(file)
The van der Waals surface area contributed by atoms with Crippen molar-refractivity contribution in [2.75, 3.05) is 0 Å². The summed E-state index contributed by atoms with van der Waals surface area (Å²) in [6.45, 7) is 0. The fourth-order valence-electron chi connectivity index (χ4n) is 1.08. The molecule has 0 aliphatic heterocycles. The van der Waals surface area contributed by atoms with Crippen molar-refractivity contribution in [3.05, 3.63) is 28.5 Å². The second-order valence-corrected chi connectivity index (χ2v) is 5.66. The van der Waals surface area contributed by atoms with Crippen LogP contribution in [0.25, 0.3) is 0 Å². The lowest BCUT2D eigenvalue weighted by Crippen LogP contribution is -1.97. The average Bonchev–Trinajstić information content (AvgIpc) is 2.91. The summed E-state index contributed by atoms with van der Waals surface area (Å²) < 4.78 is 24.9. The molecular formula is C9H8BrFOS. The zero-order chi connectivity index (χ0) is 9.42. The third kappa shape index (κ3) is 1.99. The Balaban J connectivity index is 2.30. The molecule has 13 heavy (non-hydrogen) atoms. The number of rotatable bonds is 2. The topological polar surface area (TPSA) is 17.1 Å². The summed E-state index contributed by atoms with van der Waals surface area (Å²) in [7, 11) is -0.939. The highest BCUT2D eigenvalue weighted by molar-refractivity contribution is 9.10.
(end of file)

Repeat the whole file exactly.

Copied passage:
The van der Waals surface area contributed by atoms with Crippen molar-refractivity contribution in [2.75, 3.05) is 0 Å². The summed E-state index contributed by atoms with van der Waals surface area (Å²) in [6.45, 7) is 0. The fourth-order valence-electron chi connectivity index (χ4n) is 1.08. The molecule has 0 aliphatic heterocycles. The van der Waals surface area contributed by atoms with Crippen molar-refractivity contribution in [3.05, 3.63) is 28.5 Å². The second-order valence-corrected chi connectivity index (χ2v) is 5.66. The van der Waals surface area contributed by atoms with Crippen LogP contribution in [0.25, 0.3) is 0 Å². The lowest BCUT2D eigenvalue weighted by Crippen LogP contribution is -1.97. The average Bonchev–Trinajstić information content (AvgIpc) is 2.91. The summed E-state index contributed by atoms with van der Waals surface area (Å²) < 4.78 is 24.9. The molecular formula is C9H8BrFOS. The zero-order chi connectivity index (χ0) is 9.42. The third kappa shape index (κ3) is 1.99. The Balaban J connectivity index is 2.30. The molecule has 13 heavy (non-hydrogen) atoms. The number of rotatable bonds is 2. The topological polar surface area (TPSA) is 17.1 Å². The summed E-state index contributed by atoms with van der Waals surface area (Å²) in [7, 11) is -0.939. The highest BCUT2D eigenvalue weighted by molar-refractivity contribution is 9.10.